The European Union continues to deal with energy supply disruptions as the Russian invasion of Ukraine continues. Strengthening inventory management and reorientation of energy supplies is well advanced in many countries. However, it is not yet sufficient to lift immediate constraints on growth, let alone resolve long-term structural headwinds.

The United States has the least problematic view. The headwinds to growth are due to the Fed’s struggle to contain inflation after mischaracterizing rate increases as fleeting and then initially being too timid to adjust monetary policy.

The Fed’s shift to an aggressive front-load of interest rate hikes came too late to prevent the spread of inflation in the services sector and wages. As such, inflation is likely to remain stubborn at around 4 percent, be less sensitive to interest rate policies and expose the economy to greater risk for accidents from additional policy errors that undermine growth.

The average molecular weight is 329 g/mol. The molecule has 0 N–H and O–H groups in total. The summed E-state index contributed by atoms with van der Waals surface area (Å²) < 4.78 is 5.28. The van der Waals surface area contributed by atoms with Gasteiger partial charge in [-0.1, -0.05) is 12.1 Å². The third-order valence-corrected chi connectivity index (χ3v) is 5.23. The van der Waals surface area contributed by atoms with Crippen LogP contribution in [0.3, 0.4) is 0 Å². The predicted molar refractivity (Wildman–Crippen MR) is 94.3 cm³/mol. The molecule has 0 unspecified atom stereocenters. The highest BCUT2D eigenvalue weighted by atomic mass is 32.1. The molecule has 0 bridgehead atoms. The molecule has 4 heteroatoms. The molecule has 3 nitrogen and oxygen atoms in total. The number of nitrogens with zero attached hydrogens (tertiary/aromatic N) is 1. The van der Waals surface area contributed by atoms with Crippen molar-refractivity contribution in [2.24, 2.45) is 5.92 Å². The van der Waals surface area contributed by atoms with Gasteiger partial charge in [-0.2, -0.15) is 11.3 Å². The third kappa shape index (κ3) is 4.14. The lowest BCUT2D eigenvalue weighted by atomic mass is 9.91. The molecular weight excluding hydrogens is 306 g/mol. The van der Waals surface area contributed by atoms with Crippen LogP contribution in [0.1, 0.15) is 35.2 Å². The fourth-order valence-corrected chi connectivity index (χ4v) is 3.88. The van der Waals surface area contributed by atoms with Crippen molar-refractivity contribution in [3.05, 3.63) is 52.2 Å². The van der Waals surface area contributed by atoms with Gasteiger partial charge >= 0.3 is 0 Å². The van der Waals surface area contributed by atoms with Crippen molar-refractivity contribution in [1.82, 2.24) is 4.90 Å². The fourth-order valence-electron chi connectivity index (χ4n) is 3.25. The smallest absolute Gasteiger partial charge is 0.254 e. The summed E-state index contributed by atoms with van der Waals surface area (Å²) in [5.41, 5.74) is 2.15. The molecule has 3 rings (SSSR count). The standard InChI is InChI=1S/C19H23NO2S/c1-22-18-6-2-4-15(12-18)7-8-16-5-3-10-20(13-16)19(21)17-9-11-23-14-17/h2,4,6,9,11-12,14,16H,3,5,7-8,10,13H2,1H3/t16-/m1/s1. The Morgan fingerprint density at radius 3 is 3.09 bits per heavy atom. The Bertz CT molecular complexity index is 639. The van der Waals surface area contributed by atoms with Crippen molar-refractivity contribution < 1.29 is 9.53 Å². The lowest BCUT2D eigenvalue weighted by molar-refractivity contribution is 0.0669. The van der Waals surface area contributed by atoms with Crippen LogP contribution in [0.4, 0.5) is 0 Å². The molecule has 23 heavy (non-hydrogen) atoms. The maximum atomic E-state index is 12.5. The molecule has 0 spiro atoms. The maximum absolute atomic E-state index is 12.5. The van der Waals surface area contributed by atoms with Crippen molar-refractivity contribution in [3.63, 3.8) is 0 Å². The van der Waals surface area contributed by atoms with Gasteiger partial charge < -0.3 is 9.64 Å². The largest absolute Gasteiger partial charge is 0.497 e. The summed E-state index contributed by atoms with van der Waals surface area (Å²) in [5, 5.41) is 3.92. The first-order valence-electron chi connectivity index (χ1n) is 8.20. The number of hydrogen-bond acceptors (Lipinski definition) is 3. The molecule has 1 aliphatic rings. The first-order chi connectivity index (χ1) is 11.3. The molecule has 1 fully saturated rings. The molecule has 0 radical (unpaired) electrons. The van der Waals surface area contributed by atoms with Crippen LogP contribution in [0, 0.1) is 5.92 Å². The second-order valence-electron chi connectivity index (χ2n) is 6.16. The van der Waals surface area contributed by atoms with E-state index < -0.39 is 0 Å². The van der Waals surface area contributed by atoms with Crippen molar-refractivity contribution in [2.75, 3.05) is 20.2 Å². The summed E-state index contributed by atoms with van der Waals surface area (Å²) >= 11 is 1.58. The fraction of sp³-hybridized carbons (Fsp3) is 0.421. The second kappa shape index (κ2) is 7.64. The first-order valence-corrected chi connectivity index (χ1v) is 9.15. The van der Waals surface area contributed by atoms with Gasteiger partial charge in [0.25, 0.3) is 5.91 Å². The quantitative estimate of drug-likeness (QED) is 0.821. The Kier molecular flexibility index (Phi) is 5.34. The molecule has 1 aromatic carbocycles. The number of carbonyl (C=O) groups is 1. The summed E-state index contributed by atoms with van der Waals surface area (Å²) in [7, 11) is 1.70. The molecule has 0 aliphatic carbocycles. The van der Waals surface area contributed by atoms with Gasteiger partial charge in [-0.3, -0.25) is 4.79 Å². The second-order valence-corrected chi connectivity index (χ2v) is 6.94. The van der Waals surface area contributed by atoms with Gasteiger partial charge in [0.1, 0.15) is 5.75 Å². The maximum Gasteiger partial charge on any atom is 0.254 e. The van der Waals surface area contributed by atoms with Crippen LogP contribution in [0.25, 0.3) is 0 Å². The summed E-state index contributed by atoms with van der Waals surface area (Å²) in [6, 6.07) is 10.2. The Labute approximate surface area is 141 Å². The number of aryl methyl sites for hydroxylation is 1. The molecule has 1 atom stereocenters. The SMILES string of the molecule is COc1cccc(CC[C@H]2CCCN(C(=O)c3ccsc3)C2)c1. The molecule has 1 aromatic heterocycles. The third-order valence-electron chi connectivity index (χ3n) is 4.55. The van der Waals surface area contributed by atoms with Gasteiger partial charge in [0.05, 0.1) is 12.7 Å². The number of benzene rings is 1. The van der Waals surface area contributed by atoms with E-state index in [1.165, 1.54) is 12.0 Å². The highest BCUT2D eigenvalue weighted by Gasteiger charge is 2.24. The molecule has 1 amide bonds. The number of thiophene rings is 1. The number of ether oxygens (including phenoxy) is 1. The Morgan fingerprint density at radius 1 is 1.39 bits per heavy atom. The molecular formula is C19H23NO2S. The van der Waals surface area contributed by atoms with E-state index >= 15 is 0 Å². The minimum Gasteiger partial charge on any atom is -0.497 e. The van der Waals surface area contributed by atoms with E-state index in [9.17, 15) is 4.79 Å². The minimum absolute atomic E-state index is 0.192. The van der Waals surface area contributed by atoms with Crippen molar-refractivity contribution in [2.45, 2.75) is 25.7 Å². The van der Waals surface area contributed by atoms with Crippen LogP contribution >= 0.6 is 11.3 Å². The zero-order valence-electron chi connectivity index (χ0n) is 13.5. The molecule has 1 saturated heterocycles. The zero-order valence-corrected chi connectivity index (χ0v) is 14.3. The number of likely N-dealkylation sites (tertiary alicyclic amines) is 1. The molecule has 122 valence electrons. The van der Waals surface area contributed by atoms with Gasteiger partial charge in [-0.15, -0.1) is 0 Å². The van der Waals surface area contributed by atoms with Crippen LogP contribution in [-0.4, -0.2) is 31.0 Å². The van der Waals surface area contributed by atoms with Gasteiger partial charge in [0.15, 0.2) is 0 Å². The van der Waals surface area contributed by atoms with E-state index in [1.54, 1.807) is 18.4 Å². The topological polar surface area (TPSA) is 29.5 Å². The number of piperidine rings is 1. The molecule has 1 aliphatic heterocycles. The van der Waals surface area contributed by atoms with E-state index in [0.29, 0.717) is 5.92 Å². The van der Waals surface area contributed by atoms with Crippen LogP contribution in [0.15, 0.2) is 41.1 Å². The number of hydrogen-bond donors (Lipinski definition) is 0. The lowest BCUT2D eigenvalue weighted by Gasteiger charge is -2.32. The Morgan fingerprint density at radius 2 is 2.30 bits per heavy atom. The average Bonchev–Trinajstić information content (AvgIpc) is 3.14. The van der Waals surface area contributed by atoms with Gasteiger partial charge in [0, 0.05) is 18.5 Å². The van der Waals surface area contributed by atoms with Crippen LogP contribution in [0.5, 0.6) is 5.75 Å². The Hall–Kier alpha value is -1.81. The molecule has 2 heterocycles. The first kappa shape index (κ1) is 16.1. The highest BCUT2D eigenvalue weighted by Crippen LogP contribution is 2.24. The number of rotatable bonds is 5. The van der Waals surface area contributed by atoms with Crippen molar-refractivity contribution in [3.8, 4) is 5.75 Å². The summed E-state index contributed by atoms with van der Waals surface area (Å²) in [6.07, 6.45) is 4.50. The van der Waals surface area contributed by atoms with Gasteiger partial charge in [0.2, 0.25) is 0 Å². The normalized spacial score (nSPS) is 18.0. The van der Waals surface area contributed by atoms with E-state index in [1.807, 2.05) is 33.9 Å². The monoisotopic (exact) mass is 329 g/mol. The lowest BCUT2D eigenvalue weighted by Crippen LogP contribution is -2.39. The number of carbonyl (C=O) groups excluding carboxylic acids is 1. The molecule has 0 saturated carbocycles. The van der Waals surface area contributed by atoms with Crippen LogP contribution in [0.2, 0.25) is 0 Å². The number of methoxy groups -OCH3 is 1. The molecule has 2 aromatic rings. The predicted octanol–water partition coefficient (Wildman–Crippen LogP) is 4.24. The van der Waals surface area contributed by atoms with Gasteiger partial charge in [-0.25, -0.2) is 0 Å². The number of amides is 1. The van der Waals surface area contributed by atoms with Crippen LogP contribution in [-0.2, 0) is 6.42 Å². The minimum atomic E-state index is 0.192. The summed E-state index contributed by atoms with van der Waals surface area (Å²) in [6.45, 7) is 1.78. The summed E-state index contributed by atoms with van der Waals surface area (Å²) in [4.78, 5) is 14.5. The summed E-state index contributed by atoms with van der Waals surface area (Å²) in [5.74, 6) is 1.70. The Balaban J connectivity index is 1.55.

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The uncertainties facing each of these three economic areas suggest that analysts should be more careful in reassuring us that recessionary pressures will be “short and shallow”. They need to be open, if only to avoid repeating the mistake of prematurely dismissing inflation as transient.

This is especially important because these diverse drivers of recessionary risk make financial fragility more threatening and policy shifts more difficult, including potentially Japan. Get out of interest rate control Policy. The range of possible outcomes is extraordinarily large.

On the one hand, a better policy response, including improving the supply response and protecting the most vulnerable populations, can counteract the global economic slowdown and, in the case of the United States, avert a recession.

On the other hand, additional policy errors and market turmoil can lead to self-reinforcing vicious cycles with rising inflation and rising interest rates, weakening credit and compressed earnings, and stressing market performance.